Dante In Love: Dante Alighieri’s Vita Nuova Reinterpreted

Fred Gardaphe (July 06, 2017)
You might know Anthony Valerio from his previous stories, novels and biographies, and if you do, then you’ll have found that he is a master of the love story. Whether it’s street love in Brooklyn, the historical romance between Giuseppe and Anita Garibaldi, or the illicit affair between a writer and a married woman that’s mediated by a gangster the common thread of them all is love: how people live with it and without it. In his latest work, Valerio reaches back to the Renaissance master Dante Alighieri and explores this theme in a very unique way.

There have been many translations and interpretations of Dante’s Vita Nuova, mostly used by students and scholars, so one might ask, could one more do something so completely different that it matters today? Valerio’s Dante in Love combines and transcends earlier work by creating a palimpsest through which we read Dante through Valerio. The brilliance of the work is how it presents a translation of the original Italian while simultaneously covering it with insightful commentary along the way.

Now whether you’re familiar with Vita Nova or not, Valerio’s take on it is worth the read. More than an insightful read of this important text, Dante in Love is interactive in an intriguing way. Strategically placed throughout the work are phrases followed by blanks, such as: “I measure my love for _____ by __________ and “I’m a mess when my love ________.” At first, I thought we needed to rely on Dante to fill them in, then I realized, these are for readers to complete. By doing so, we connect our experiences with love to Dante’s, and in the process, we contribute to the work, learning much about how good writing creates good thinking.

Like Dante, Valerio uses contemporary English vernacular to render this over seven-century-old writing into a version that speaks to us right now. The story is simple and common: a young man falls in love, and through his inexperience and uncertainty shadows the one he loves, making mistakes that all of us know; he pretends to ignore her, while stalking her at public and private events; he composes sonnets of adoration and despair; he dreams of her; he befriends her family and acquaintances; he becomes lovesick; he grieves her absence in his life, especially after her death when he wonders how he can go on living.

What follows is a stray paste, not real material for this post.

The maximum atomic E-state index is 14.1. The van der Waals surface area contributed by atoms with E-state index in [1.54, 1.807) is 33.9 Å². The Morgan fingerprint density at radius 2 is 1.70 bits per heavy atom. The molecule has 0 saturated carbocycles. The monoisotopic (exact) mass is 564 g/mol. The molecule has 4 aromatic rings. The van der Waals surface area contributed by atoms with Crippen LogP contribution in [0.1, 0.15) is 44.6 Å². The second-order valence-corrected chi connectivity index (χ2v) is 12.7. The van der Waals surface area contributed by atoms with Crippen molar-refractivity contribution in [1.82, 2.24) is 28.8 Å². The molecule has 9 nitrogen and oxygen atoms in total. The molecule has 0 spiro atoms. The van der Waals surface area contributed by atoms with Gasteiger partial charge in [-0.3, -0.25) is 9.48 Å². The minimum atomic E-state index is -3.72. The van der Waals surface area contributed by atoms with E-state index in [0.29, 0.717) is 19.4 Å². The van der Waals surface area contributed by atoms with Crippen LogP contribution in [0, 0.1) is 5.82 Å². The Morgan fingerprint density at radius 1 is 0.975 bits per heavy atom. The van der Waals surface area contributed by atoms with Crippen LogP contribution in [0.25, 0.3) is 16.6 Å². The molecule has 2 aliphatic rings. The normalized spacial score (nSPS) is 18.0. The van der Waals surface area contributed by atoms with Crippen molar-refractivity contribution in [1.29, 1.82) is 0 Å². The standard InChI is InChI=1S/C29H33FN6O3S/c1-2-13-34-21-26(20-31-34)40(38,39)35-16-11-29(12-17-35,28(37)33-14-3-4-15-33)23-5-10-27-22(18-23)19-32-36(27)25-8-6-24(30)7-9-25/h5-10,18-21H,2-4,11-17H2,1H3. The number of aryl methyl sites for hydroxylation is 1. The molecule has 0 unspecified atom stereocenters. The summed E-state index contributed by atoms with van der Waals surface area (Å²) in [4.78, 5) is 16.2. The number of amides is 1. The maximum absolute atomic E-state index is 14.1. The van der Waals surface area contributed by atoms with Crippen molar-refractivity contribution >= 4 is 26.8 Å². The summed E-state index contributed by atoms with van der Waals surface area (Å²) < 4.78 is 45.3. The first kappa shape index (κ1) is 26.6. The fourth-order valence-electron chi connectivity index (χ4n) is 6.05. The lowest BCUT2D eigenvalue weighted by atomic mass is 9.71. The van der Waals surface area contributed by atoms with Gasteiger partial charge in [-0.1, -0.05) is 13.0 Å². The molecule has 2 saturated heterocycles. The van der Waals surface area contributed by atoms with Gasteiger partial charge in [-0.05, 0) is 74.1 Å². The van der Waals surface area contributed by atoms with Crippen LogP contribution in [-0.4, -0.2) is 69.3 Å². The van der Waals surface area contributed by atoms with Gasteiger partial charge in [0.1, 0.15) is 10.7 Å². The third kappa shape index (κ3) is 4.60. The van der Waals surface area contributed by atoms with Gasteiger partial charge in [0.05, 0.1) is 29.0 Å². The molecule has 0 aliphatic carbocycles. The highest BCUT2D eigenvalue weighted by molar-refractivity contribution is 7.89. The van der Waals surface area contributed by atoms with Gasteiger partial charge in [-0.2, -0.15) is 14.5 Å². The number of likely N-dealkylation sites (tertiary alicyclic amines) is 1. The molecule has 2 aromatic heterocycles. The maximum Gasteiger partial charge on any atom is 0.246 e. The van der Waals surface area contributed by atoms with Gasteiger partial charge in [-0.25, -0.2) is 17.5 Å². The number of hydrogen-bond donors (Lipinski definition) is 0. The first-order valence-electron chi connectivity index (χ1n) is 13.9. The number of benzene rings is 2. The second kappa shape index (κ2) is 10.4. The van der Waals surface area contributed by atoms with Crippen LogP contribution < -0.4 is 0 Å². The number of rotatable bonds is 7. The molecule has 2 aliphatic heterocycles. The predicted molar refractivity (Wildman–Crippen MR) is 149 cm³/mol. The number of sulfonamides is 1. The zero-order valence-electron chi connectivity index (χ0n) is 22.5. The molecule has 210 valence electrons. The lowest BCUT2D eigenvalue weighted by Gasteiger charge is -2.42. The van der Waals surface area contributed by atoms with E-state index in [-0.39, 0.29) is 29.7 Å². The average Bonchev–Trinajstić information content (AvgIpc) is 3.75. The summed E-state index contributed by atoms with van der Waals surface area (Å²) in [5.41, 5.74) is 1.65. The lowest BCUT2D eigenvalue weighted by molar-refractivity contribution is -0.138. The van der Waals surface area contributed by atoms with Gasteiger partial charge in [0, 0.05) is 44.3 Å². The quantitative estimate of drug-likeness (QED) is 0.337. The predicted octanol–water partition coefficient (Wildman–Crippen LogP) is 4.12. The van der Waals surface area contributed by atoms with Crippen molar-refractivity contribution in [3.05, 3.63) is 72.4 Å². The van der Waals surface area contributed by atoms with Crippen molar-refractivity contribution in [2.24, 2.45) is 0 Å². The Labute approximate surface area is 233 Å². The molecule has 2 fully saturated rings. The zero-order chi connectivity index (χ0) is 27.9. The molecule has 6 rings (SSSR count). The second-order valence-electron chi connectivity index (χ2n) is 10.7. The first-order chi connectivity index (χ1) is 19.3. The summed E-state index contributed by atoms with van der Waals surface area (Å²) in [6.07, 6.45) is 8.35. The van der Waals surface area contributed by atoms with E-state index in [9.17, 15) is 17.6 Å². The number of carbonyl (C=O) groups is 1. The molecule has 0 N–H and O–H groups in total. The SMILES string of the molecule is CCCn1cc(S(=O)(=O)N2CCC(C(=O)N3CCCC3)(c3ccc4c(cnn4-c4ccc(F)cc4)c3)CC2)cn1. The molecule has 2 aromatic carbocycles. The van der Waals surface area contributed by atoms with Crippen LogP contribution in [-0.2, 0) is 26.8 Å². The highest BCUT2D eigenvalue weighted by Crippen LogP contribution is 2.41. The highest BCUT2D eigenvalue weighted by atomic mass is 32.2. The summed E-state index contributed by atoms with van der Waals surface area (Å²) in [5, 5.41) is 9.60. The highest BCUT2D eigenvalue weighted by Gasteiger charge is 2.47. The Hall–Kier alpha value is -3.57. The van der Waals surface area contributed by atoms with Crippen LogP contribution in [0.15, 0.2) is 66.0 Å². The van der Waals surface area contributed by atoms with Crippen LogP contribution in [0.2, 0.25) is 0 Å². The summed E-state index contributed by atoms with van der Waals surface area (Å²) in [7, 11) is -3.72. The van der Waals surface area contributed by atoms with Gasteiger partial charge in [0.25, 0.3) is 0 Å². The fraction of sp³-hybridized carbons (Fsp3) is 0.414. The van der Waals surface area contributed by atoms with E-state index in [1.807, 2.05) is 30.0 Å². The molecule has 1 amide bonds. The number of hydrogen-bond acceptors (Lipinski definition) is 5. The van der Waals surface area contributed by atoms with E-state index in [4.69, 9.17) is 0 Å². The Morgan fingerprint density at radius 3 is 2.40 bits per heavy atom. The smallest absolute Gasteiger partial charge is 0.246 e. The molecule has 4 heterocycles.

Beatrice becomes somewhat of a celebrity of her town, and the young Dante’s crush on her, unrequited, becomes the fuel that feeds his artistic endeavors, becoming the center of all the writer creates in poetry and prose. Written many years before his great Divine Comedy, Vita Nuova helps us to see the early life of an artist who will go on to create one of the greatest written works of Western humanity. Through this “new life” or “young life,” we can locate ourselves in him, and better understand what make us all seek love.

As of now, this is an electronic-only book, so you’ll need to have the right tools to access it. Explanatory notes and a link to the original work follow the text to help us better understand how and why Valerio created this unique reading experience. Like the work that he translates, interprets and interpolates, Valerio has composed an ode to a masterpiece that demands attention and rewards rereading.

For the sake of that good beguiling story to emerge and crystallize, I have compressed and modernized Dante’s words in Italian into English, from the point of view of my life as a writer.

* Anthony Valerio is the author of The Mediterranean Runs Through Brooklyn, Valentino and the Great Italians, BART: A Life of A. Bartlett Giamatti, Conversation with Johnny, Anita Garibaldi, A Biography, The Little Sailor, Toni Cade Bamabara’s One Sicilian Night, and John Dante’s Inferno.

* Fred Gardaphe: Distinguished Professor of English and Italian American Studies at Queens College/CUNY and the John D. Calandra Italian American Institute.